Faculty Mentor: Matthias Henze, Isla Carroll & Percy E. Turner Professor of Biblical Studies
Undergraduate Research Fellow: Ellen Marsh

Project Description: Jews at the time of Jesus and Hillel continued to write books, even though all the books of the Hebrew Bible/Old Testament were already written. Not many of these "extra" writings are well known today, mostly because they are not part of our Bibles. The purpose of this project is to compile a data base of these ancient texts. The focus this summer is on a text known as "Joseph and Aseneth." The project involves some reading, library work, and discussions with the professor.

 

Faculty Mentor: Scott McGill
Undergraduate Research Fellow: Susannah Wright (Classical Studies, '18)

Project Description: I am completing a verse translation, with introduction and notes, of a 3200-line Latin poem, the Evangeliorum libri IV of Juvencus.  The poem, from the fourth century CE, is the first Christian epic in the western tradition.  The student will help with the translation, going over every line to edit and polish the work.  By summer's end, we will have reviewed the entire poem.

 

Faculty Mentor: Alexander Regier, Associate Professor of English
Undergraduate Research Fellow: Matt McGee (English, '16)

Project Description:  William Blake is what these days we might call a multi-media artist. This project will trace his impact in contemporary culture and scholarship. The student will need to be able to search databases and have familiarity with bibliographical research. Knowledge of German is an advantage.

 

Faculty Mentor: John Sparagana
Undergraduate Research Fellow: Monica Burckhardt (Architecture, '15)

Project Description: Assist with a series of complex visual constructions utilizing deconstruted images from Dick Tracy comics with a conceptual link to the Sonnets of the New York School poet, Ted Berrigan, paralleling opposed mythos-practices, American Comic Noir and American Transcendentalism.

 

Faculty Mentor: Kerry Ward, Associate Professor of History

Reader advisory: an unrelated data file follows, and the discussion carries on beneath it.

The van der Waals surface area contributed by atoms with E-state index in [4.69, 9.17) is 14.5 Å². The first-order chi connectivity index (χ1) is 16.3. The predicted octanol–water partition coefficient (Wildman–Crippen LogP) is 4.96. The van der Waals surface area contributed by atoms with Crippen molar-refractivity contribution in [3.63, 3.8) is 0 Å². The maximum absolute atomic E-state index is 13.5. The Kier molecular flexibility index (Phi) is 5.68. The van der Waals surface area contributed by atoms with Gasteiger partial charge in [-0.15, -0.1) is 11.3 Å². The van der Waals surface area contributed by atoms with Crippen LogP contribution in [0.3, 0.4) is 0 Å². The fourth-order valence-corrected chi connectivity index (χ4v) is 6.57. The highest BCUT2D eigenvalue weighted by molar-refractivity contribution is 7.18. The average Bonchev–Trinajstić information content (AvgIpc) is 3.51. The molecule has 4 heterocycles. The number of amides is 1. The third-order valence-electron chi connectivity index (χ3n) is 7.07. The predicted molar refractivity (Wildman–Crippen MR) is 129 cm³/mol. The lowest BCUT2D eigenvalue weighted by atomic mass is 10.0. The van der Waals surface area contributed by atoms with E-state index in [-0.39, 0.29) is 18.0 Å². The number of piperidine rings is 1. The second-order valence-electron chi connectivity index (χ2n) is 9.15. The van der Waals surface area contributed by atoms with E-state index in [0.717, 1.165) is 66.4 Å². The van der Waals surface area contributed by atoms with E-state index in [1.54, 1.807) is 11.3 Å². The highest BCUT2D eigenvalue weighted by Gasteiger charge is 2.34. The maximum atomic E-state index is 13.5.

Undergraduate Research Fellow: David Ratnoff ('18)

Project Description: From Slave trading to human trafficking: exploring illicit slave trading in the Indian Ocean during the era of abolition explores British and colonial responses to the long process of abolishing slave trading and slavery in the Indian Ocean during the nineteenth century. By comparing British initiatives to end the slave trade and slavery along the East African coast with what was happening in the Straits Settlements and the South China Sea, I will demonstrate that “slave abolition” in the British empire varied greatly according to location.  Whereas the anti-slavery squadron of the British Navy patrolled the East African coast from their base in Cape Town, no similar initiatives took place in Southeast Asia and Hong Kong. Attitudes to what constituted slavery changed during the period of legal abolition and the issue of bondage became more complex during this period. I hope to argue that this period was a precursor to the emergence of “human trafficking.” The student-researcher will help Dr. Ward analyze primary sources on illicit and illegal slave trading and slavery cases as well as the debates on abolition and free labor.
Student Role: The student-researcher will go through the online data bases and microfilms of newspapers from southern Africa and Southeast Asia looking for articles on slavery, slave trading, and commentary on abolition. The library is purchasing an online set of British colonial reports on the Straits Settlements and Hong Kong and the student-researcher will also look for reports pertaining to the issue of slavery and forced labor. These sources will reveal that there were different perspectives and vehement debates about the nature of slavery in Africa and Asia as colonial law intersected with customary law in British colonies.

 


For a list of Past Fellows, click here.